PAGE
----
Radford and Timsbury Halt railway station

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Radford and Timsbury Halt
Location
Place Radford
Area Somerset
Coordinates 51°19′08″N 2°28′15″W / 51.3188°N 2.4709°W / 51.3188; -2.4709Coordinates: 51°19′08″N 2°28′15″W / 51.3188°N 2.4709°W / 51.3188; -2.4709
Operations
Original company Great Western Railway
Platforms 1
History
1910 Opened
1915 Closed
1923 Reopened
1925 Closed
Disused railway stations in the United Kingdom
Closed railway stations in Britain
A B C D–F G H–J K–L M–O P–R S T–V W–Z
170433 at Edinburgh Waverley.JPG UK Railways portal


Radford and Timsbury Halt railway station was on the Camerton branch of the Great Western Railway in Somerset, England. It was in use from 1910 until 1915, and again from 1923 until 1925.

History[edit]

The Bristol and North Somerset Railway (B&NSR) opened a branch line from Hallatrow to Camerton on 1 March 1882, although it had been funded by the Great Western Railway (GWR) which worked the trains on the line from the outset and purchased the B&NSR Company in 1884.[1] The line was extended from Camerton to Limpley Stoke in 1910 where it made a connection with the GWR's Wilts, Somerset and Weymouth Line.[2]

When the line opened were no stations between Hallatrow and Camerton. In 1899 the Timsbury Colliery Company signed an agreement with the GWR for a siding at Radford. The GWR siding was opened for traffic on 19 July 1900 and the line connecting it to the colliery came into use in October that year.[3] Radford and Timsbury Halt opened for passenger trains on 9 May 1910, the same day as the line was extended through to Limpley Stoke.[4] The term 'halt' was used by the GWR to denote railway stations without staff or public goods facilities.

Passenger services on the line were withdrawn on 22 March 1915 due to World War I. They were eventually restored on 9 July 1923, four and a half years after hostilities had ceased. They did not last long as they were withdrawn again on 21 September 1925, never to be resumed.[5] Freight trains continued to operate until 8 February 1932 and the track was lifted shortly afterwards.[6]

Description[edit]

The station was 2.85 miles (4.59 km) from Hallatrow and just 0.58 miles (0.93 km) from Camerton. The timber-built platform was situated on the south side of the line. It was 150 feet (46 m) long, 8 feet (2.4 m) wide, and provided with oil lamps and a corrugated iron shelter. Access was by a footpath from the road bridge that crossed the line at the east end of the station.[4]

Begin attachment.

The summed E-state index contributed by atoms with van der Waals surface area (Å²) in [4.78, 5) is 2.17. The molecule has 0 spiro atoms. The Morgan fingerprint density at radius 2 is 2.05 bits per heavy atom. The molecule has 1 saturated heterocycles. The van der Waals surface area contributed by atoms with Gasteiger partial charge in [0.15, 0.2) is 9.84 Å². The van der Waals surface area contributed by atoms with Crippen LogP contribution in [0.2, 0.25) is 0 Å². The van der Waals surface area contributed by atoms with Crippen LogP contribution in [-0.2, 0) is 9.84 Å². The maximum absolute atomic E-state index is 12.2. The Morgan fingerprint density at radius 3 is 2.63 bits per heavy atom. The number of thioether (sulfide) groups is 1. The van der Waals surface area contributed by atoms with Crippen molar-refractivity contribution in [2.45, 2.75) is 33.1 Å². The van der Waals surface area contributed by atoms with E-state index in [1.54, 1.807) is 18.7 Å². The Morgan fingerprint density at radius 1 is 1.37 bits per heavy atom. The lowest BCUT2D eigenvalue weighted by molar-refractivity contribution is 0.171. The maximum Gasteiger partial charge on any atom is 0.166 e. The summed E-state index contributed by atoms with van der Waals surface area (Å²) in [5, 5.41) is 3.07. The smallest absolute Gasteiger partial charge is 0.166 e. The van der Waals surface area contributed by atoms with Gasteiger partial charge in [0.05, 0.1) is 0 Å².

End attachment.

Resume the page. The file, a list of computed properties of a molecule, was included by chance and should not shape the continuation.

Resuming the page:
No public goods facilities were provided, but a loop siding on the north side of the line immediately to the west of the passenger platform was connected at its east end to a 300 yards (270 m) cable-worked incline up to the colliery. Loaded wagons coming down provided the power to haul empties back up to the colliery.[3]

Services[edit]

Passenger trains on the Hallatrow to Limpley Stoke line were operated by steam railmotors or, later, by auto trains. In 1914 there were five trains each day, Monday to Saturday only. In 1923 this had been reduced to four.[7]


Preceding station Historical railways Following station
Paulton Halt   Great Western Railway
Camerton branch
  Camerton

References[edit]

  1. ^ Maggs, Colin G.; Beale, Gerry (1985). The Camerton Branch. Upper Bucklebury: Wild Swan Publications. pp. 11–14. ISBN 0-906867-25-8. 
  2. ^ Maggs, Colin G.; Beale, Gerry (1985). The Camerton Branch. Upper Bucklebury: Wild Swan Publications. p. 30. 
  3. ^ a b Maggs, Colin G.; Beale, Gerry (1985). The Camerton Branch. Upper Bucklebury: Wild Swan Publications. pp. 45–46. ISBN 0-906867-25-8. 
  4. ^ a b Oakley, Mike (2006). Somerset Railway Stations. Bristol: Redcliffe Press. p. 102. ISBN 1-904537-54-5. 
  5. ^ Maggs, Colin G.; Beale, Gerry (1985). The Camerton Branch. Upper Bucklebury: Wild Swan Publications. pp. 32–33. 
  6. ^ Maggs, Colin G.; Beale, Gerry (1985). The Camerton Branch. Upper Bucklebury: Wild Swan Publications. p. 101. ISBN 0-906867-25-8. 
  7. ^ Maggs, Colin G.; Beale, Gerry (1985). The Camerton Branch. Upper Bucklebury: Wild Swan Publications. pp. 107–108.